Obama’s speech essential reading or viewing
I have read, and re-read, the remarkable speech Barack Obama gave on March 18 in Philadelphia on the subject of race in America; offering a historical and contemporary analysis from both the black and the white perspective.
It was politically necessary for Obama to respond to the media hoopla concerning the extreme, racially charged rhetoric of the Rev. Jeremiah Wright, Obama’s former minister. Many Americans needed more than an explanation; they needed reassurance about Obama’s sincerity, motivation and method of handling the Rev. Wright matter. As it turns out, there was rather more to Obama the man than that. The speech not only gave us Obama’s explanation about his pastor and race but the meat behind his call for change in America. If you do not understand what Obama means by change and how he differentiates his campaign from that of Hilary Clinton, then listen to this speech.
I have chosen a couple of extracts to show that this speech was about more than race, it was about coming together to address issues we face equally:
– “As such, Reverend Wright’s comments were not only wrong but divisive, divisive at a time when we need unity; racially charged at a time when we need to come together to solve a set of monumental problems ” two wars, a terrorist threat, a falling economy, a chronic health care crisis and potentially devastating climate change; problems that are neither black or white or Latino or Asian, but rather problems that confront us all.”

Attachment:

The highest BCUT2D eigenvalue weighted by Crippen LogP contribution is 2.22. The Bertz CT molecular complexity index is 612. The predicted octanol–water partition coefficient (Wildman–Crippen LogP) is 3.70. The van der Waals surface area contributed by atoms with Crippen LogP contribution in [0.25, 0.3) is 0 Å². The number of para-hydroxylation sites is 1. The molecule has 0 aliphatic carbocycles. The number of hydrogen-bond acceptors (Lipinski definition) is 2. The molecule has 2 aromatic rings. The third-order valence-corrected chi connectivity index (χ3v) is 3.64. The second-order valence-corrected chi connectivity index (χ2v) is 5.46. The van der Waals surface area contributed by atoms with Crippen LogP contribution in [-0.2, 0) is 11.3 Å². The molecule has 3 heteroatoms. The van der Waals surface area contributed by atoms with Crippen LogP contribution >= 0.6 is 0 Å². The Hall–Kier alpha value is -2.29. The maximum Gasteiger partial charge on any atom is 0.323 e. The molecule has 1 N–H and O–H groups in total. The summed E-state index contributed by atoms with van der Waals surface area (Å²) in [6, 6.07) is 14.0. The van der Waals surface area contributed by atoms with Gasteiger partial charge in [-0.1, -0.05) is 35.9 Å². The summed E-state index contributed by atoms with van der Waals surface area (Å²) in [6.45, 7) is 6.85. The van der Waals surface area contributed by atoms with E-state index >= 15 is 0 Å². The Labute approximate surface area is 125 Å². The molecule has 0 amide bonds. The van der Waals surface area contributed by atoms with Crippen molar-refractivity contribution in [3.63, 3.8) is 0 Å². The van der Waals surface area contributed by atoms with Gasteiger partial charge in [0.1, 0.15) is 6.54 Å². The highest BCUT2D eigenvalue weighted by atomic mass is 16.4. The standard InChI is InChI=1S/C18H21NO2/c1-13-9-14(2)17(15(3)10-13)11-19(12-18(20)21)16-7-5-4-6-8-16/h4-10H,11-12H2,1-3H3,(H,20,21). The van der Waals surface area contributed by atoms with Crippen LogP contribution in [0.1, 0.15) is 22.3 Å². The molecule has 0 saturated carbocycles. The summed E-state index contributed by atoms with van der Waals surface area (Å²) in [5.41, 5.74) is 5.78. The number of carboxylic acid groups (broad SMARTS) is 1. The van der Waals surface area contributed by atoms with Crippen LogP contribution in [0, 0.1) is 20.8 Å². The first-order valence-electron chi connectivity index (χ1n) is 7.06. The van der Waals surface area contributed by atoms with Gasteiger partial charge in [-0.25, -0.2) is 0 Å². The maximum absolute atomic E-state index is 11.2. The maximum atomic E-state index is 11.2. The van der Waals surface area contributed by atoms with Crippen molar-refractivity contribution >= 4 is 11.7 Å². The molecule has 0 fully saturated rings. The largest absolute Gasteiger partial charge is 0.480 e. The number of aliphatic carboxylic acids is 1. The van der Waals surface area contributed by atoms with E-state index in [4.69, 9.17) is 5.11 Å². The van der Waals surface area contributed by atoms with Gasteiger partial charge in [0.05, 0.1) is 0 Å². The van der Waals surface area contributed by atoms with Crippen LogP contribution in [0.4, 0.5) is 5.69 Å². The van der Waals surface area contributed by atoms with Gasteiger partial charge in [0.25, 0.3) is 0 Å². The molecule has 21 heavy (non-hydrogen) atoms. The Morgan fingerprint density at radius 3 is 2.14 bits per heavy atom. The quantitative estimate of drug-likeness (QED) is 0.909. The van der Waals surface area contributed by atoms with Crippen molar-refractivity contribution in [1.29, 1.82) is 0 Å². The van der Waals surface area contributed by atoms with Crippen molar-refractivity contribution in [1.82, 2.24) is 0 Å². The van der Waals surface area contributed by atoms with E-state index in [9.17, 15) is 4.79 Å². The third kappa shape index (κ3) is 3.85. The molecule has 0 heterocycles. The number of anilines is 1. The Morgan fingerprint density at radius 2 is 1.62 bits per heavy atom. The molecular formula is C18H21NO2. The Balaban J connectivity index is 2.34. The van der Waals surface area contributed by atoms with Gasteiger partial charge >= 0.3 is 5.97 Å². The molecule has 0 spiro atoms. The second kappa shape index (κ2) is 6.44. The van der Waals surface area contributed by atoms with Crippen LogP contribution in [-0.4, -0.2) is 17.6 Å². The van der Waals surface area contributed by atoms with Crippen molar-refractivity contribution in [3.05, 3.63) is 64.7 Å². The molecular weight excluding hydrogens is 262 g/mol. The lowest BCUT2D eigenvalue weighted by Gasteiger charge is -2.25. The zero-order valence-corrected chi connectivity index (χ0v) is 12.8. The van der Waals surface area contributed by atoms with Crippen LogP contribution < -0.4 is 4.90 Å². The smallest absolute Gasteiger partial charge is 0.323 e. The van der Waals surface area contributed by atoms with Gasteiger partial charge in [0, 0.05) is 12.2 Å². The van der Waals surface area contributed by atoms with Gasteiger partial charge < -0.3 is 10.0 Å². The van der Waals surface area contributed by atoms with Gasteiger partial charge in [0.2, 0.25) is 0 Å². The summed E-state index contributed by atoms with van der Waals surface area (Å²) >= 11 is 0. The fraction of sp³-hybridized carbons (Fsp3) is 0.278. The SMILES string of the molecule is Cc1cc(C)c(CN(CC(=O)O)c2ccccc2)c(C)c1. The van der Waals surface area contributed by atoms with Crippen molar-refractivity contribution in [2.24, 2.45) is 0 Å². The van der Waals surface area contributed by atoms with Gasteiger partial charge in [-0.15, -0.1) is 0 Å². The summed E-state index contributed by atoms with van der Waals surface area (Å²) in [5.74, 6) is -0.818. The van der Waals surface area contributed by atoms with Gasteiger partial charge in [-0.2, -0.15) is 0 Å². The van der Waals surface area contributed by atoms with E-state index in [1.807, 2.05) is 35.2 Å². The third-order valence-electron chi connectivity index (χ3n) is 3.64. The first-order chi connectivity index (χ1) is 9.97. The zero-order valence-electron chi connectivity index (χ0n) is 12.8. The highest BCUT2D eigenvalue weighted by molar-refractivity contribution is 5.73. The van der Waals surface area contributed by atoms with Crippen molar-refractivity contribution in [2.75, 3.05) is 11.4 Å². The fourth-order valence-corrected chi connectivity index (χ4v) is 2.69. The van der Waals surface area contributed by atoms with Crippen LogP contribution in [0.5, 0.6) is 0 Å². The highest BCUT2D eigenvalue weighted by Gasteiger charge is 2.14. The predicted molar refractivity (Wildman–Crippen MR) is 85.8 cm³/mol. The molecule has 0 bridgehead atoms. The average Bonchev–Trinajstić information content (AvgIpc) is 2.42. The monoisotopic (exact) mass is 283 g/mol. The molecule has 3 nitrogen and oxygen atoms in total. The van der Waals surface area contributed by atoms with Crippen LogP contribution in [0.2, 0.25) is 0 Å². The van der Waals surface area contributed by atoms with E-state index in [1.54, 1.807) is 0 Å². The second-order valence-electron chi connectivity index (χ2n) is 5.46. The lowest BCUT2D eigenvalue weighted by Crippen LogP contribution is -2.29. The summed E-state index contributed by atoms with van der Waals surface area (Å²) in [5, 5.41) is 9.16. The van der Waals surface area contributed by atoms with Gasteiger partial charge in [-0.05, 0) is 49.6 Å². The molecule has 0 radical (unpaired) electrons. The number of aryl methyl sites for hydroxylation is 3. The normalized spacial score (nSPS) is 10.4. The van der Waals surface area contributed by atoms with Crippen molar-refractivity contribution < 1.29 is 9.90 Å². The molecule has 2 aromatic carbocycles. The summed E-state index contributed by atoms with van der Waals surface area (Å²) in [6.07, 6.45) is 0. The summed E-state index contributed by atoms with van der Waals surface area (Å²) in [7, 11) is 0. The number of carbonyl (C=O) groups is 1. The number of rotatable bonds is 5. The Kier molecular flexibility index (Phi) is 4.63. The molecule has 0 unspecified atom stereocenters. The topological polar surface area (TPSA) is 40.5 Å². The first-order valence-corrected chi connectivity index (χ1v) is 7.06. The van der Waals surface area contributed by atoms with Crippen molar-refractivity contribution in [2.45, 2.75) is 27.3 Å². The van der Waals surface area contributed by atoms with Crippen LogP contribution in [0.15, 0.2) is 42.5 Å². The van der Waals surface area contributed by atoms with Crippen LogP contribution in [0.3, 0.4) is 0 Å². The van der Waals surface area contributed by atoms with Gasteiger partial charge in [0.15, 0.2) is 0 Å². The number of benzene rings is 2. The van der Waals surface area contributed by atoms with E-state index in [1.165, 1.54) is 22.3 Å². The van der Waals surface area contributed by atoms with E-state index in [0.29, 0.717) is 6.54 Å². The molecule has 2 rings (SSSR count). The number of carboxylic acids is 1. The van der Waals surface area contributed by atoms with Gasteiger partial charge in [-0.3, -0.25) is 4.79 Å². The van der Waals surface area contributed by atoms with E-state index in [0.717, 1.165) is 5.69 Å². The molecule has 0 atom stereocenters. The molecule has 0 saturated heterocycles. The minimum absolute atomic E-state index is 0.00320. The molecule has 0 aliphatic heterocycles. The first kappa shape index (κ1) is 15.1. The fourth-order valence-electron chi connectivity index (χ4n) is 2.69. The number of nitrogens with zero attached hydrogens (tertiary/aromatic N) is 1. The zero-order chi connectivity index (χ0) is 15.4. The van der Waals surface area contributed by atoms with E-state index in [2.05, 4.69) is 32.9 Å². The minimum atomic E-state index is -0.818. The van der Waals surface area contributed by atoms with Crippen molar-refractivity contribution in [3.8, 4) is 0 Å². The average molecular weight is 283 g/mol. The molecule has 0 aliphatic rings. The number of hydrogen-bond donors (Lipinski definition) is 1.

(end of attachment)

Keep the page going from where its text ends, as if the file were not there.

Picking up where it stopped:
– “It requires all Americans to realize that your dreams do not have to come at the expense of my dreams; that investing in the health, welfare and education of black and brown and white children will ultimately help all of America prosper.”
That is just 130 words out of a 4,837-word speech, in which not a word is superfluous. They are my extracts and I daresay other pundits would choose differently. What is clear to me is that Obama’s speech is essential reading if one is to know the man, and to know America. This is important. You need to hear it. Your teenage children need to hear it. Please read the speech in full and make your own judgments, or better still see or hear Obama deliver it on YouTube:
That way you will see that the most impressive aspect of the speech was the way it was calmly and assuredly delivered, without rancor, bitterness or bias. It was not the usual political speech, designed to stir up supporters and attack political opponents. Instead it was impressive in the way it placed everything in perspective and focused attention on the real issues in society today. It was a speech that resonated with those who seek real change in the culture of America and in the style of leadership we have become so cynical about. It was not a speech “by Obama for Obama,” but one that was for all Americans.
Even if the Wright hadn’t provided the impetus, it was important for Obama to deliver this message to the nation. The media labels him as the first black presidential nominee. I would argue that is wrong, for he is just as much a white man who happens to have brown skin. As a person with a white mother, a black father and Asian siblings, who better to understand the melting pot that is America?
To me, however, the most important lesson from this speech is how, with the right education and upbringing, the child of a single mother can aspire to the presidency of the most powerful nation on earth and can display that essential quality of presidential leadership, a vision for change and progress.
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